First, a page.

Many small businesses cross-train their bookkeepers and accountants in other roles in the company. For example, a bookkeeper may be able to fill an assistant’s duties while out running errands or away for a short vacation.
You want to maximize payroll investments.
If you outsource bookkeeping, you pay a blended rate that includes the overhead of the bookkeeper’s company – which could cost anywhere from $30-150 per hour. You may be able to hire the same level of talent in-house for $20-$40 per hour. While there are other costs associated with employing staff, in-housing may still be the smart financial move. Make sure you download our Cost to Hire worksheet below to analyze the true cost of hiring a bookkeeper or accounting staff in-house.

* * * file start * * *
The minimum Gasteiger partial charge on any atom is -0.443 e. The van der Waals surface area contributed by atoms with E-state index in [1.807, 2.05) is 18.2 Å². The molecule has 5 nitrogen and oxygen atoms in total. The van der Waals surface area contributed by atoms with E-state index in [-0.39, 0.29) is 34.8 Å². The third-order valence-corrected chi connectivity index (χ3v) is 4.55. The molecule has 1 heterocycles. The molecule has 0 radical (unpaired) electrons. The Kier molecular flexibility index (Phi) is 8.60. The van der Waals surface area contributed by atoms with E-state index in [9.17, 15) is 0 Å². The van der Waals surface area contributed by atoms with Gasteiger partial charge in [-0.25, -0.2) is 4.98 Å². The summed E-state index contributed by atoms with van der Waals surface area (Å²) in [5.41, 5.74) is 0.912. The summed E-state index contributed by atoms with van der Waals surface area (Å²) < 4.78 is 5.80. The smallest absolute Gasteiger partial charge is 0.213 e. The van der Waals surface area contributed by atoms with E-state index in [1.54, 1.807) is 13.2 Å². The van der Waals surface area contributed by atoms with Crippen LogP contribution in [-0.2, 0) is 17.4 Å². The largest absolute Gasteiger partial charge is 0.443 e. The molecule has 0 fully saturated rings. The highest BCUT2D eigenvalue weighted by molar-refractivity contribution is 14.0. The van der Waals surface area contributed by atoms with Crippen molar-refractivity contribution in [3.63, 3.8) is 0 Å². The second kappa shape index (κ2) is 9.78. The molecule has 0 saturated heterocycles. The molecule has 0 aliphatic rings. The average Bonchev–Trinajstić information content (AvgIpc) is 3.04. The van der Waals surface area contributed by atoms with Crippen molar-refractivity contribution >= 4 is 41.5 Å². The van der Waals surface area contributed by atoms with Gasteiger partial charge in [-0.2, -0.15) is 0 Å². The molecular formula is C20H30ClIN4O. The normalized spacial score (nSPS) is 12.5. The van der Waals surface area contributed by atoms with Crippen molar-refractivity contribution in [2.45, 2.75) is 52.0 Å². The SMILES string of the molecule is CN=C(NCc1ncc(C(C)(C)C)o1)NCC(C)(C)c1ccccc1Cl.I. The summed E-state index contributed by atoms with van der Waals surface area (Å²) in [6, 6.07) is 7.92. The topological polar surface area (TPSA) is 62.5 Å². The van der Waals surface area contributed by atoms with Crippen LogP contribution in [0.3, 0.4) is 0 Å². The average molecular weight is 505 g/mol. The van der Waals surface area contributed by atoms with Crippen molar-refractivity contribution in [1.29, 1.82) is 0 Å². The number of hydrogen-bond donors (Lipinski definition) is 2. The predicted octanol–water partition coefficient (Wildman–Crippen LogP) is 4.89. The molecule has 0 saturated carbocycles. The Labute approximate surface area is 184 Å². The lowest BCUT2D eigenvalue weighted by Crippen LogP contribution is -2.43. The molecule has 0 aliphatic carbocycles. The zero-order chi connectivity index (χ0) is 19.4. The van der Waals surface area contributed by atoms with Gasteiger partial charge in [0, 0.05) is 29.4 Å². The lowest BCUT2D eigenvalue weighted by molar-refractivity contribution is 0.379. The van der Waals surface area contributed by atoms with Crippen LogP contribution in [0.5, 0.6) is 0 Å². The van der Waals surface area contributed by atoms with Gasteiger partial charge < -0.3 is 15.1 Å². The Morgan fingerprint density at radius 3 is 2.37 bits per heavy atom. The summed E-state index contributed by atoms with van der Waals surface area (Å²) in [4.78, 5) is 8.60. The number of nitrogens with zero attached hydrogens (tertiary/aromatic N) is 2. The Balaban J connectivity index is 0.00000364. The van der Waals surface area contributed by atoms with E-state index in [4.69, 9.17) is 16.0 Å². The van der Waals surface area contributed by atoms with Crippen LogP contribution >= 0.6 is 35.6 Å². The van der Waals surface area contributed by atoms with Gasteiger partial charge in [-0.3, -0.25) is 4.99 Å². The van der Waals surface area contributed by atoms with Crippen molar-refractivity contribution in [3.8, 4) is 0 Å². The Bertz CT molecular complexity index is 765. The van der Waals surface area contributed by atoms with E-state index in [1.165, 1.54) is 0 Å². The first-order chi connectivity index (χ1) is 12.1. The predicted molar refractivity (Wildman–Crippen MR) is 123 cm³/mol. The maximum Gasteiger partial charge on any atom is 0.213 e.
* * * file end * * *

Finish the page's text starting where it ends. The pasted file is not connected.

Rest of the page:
You are planning for growth.
If you are forecasting exponential growth in the coming 6-12 months, you could hire an in-house staff on a part-time basis if you don’t yet need full time help. They will be trained on your systems and processes, which will prepare them to scale up their hours if you end up growing your business and need more support.
Additionally, a new team member brings new ideas and a fresh perspective. They contribute in many ways, from boosting team dynamics to injecting a booster shot of morale. The very presence of new hires in any area may be a sign the company is growing and successful!
Is your business showing any of these signs? Make sure to know what an in-house role will cost before you make this important decision.